Smithsonian releases 2.8 million images through Smithsonian Open Access Initiative
The Smithsonian Institution announced the availability of more than 2.8 million two- and three-dimensional images and files through the Smithsonian Open Access Initiative. With this initiative, anyone with an internet connection has access to high-resolution media files, the accompanying metadata, and research from the Smithsonian Institution’s 19 museums, nine research centers, and zoo.
This Smithsonian dataset is the largest museum collection released to date. It is cross-discipline, combining data from science and technology, art and design, and history and culture. With this release, the Smithsonian Institution is setting a new standard for the museum sector by making millions of digital assets available for learning, discovery, and creative re-use.
This Smithsonian Open Access Initiative is supported by the AWS Public Dataset Program, which provides Amazon Simple Storage Service (Amazon S3) storage for publicly available high-value datasets. All of the data available through this initiative is available directly from Amazon S3, allowing anyone to analyze it and build services on top of it without needing to download or store their own copies. High-fidelity metadata can be searched and analyzed with services like Amazon Athena to identify relevant media files. Metadata can be combined with media and analyzed using artificial intelligence (AI) and machine learning (ML) to derive new insights about the history reflected in the Smithsonian’s collections.
For example, users could apply computer vision techniques to match styles in diverse collections’ objects like paintings, drawings, furniture, coins, bank notes, and photographs as a tool to reveal interesting historical patterns across collections, provide new ways to look at collections, and provide content for style transfers. Already, AWS is using computer vision of plants and insects to help build deep learning models based on Smithsonian data and data aggregated from multiple institutions. These models can be used not only to identify species, but also to look at global patterns of shape and species diversity.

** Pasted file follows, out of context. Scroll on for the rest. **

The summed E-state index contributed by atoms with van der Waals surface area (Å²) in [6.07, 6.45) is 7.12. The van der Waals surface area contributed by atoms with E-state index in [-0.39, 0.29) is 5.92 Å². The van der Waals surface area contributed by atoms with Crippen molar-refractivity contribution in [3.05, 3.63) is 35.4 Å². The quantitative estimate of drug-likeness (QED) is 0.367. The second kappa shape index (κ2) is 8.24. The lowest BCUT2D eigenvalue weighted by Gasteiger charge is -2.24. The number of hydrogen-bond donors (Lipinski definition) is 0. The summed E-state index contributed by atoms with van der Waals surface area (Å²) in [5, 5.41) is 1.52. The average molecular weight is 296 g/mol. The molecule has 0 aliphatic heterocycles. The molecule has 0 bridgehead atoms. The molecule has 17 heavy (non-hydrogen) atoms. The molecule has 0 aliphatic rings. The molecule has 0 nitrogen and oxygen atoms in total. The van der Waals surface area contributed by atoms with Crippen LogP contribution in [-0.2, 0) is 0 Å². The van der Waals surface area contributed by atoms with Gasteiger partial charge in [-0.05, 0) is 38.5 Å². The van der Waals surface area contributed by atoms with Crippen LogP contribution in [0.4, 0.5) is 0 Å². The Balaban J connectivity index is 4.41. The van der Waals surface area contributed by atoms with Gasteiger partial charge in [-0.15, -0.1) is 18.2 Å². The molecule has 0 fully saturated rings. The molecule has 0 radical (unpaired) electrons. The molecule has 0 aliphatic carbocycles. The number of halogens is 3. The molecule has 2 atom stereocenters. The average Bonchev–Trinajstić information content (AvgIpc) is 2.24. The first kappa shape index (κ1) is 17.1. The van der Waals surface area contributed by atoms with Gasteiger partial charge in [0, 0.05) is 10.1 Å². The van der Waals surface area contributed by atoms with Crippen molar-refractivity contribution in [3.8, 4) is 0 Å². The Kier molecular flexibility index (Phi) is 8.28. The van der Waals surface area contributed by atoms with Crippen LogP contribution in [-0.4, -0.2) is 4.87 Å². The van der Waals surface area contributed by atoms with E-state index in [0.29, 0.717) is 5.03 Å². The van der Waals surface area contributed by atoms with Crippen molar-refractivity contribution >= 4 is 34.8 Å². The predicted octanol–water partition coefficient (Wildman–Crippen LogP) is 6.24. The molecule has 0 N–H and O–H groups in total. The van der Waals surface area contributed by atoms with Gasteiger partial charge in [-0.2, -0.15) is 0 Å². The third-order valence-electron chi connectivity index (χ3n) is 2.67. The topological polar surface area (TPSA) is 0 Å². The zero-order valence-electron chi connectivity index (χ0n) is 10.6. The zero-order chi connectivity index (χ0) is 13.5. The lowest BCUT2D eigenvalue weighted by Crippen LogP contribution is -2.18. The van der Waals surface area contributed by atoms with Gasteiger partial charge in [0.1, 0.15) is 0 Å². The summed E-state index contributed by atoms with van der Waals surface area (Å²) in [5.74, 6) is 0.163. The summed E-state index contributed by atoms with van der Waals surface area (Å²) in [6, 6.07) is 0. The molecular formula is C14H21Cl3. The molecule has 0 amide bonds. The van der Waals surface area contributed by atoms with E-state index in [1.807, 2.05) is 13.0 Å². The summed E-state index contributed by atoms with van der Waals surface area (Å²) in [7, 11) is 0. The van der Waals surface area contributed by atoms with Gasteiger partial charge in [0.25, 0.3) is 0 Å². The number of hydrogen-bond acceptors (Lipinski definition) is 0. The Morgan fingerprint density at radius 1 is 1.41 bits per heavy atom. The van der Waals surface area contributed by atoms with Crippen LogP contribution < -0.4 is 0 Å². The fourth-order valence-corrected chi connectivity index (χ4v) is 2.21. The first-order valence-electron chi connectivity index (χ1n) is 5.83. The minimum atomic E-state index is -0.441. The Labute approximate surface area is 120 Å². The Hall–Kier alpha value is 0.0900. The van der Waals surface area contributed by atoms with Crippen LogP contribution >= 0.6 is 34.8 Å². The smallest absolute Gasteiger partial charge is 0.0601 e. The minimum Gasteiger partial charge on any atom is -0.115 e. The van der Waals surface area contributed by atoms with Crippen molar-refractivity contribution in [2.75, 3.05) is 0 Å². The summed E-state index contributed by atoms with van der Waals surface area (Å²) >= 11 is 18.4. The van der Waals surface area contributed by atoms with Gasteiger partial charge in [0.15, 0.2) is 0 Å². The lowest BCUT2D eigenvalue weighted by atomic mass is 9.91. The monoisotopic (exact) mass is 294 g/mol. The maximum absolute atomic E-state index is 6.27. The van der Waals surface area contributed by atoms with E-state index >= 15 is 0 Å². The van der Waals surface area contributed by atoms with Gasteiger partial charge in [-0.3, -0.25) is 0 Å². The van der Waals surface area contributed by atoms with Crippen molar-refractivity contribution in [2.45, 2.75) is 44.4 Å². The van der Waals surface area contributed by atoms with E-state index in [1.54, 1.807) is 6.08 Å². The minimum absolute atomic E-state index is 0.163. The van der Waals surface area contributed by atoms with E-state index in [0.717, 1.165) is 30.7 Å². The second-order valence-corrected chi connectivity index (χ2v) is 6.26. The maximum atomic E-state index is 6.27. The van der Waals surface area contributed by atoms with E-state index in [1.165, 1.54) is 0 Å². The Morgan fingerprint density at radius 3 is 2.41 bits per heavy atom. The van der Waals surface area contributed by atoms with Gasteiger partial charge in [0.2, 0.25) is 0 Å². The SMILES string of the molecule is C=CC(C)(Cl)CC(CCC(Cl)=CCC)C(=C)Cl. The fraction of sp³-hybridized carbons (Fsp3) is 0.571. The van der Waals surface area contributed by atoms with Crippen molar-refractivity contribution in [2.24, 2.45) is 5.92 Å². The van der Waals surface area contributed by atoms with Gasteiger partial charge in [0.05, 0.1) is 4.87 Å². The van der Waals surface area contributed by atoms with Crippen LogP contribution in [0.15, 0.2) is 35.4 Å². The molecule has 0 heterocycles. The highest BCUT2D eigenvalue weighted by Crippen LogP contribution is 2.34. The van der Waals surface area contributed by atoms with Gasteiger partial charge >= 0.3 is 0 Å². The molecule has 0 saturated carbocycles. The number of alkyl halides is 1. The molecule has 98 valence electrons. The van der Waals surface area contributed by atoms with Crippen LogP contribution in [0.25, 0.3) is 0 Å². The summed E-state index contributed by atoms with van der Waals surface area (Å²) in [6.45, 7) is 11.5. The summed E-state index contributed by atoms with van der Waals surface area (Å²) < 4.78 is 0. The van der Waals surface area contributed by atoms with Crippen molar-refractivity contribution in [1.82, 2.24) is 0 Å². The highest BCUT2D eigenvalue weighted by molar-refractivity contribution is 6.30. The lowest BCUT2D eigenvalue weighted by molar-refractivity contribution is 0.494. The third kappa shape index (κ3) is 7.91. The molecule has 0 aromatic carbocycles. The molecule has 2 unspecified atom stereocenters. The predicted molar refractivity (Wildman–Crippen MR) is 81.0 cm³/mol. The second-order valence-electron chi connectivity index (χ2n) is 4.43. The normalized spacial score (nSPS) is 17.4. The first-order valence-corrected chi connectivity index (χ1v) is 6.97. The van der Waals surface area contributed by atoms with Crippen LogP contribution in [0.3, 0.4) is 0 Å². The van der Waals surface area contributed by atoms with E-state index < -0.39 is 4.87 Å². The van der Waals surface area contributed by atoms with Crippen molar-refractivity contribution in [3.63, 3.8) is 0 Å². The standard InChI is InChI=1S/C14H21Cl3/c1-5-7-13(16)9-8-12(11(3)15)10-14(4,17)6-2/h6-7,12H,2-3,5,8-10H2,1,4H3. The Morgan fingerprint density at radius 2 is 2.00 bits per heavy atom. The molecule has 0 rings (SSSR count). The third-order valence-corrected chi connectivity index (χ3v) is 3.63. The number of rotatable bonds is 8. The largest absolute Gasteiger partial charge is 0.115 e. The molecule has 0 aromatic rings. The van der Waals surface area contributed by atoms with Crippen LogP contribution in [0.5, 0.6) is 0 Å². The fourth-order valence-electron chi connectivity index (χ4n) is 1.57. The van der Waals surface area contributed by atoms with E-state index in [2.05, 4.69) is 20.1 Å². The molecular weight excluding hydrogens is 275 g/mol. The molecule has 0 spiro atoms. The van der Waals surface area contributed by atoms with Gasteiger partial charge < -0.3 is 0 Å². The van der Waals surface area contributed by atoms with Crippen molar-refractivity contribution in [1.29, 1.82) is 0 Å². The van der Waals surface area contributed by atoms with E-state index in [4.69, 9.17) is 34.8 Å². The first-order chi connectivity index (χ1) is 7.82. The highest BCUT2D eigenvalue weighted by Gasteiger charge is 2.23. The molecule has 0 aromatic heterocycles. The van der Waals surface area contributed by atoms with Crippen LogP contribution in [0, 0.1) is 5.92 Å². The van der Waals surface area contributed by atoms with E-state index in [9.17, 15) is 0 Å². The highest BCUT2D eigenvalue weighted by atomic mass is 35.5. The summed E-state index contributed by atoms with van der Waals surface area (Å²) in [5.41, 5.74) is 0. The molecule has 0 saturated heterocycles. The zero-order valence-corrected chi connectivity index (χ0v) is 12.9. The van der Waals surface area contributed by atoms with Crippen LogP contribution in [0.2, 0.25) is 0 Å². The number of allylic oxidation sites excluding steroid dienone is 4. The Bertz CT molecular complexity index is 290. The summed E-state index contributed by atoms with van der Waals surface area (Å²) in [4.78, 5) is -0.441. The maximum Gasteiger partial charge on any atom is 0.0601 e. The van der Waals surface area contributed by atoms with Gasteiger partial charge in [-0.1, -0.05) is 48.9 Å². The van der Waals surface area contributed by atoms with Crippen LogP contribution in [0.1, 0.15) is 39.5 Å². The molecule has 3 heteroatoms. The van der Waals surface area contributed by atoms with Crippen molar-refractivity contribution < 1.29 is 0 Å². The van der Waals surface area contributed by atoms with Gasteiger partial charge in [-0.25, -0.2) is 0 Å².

“By hosting the Smithsonian Open Access data set in the cloud, we increase the availability of our trusted data, leverage cloud based processing tools, and keep download times for users worldwide to a minimum – all of which furthers our mission to make the nation’s collections more accessible than ever before,” said Effie Kapsalis, senior digital program officer at the Smithsonian.
From the National Air and Space Museum that explores the history of aeronautics and space exploration, to the Cooper Hewitt National Design Museum that explores design objects and design history, to the National Museum of African American History and Culture that features photographs and objects representing African American history – the Smithsonian Open Access Initiative brings the museums and their research to people around the world.
Bringing all of the Smithsonian Institution’s data and content to a central place allows scientists, historians, humanists, and artists to make connections across disciplines to open new lines of research and create new content. This includes training ML models to explore botany specimens, climate research, computer vision, genome analysis, cultural heritage preservation, and digital humanities studies.
The open access data is available to anyone, but targeted toward K12 and undergraduate teachers and students, artists and designers, scientific researchers, digital humanities scholars, and technologists and technology companies.
The Smithsonian Open Data Initiative will continue to grow the dataset, adding additional assets each year. The Smithsonian will work to improve the discoverability of digital resources, create new digital collections, and embed them throughout the semantic web so they are easily accessible to the world’s 4.3 billion internet users.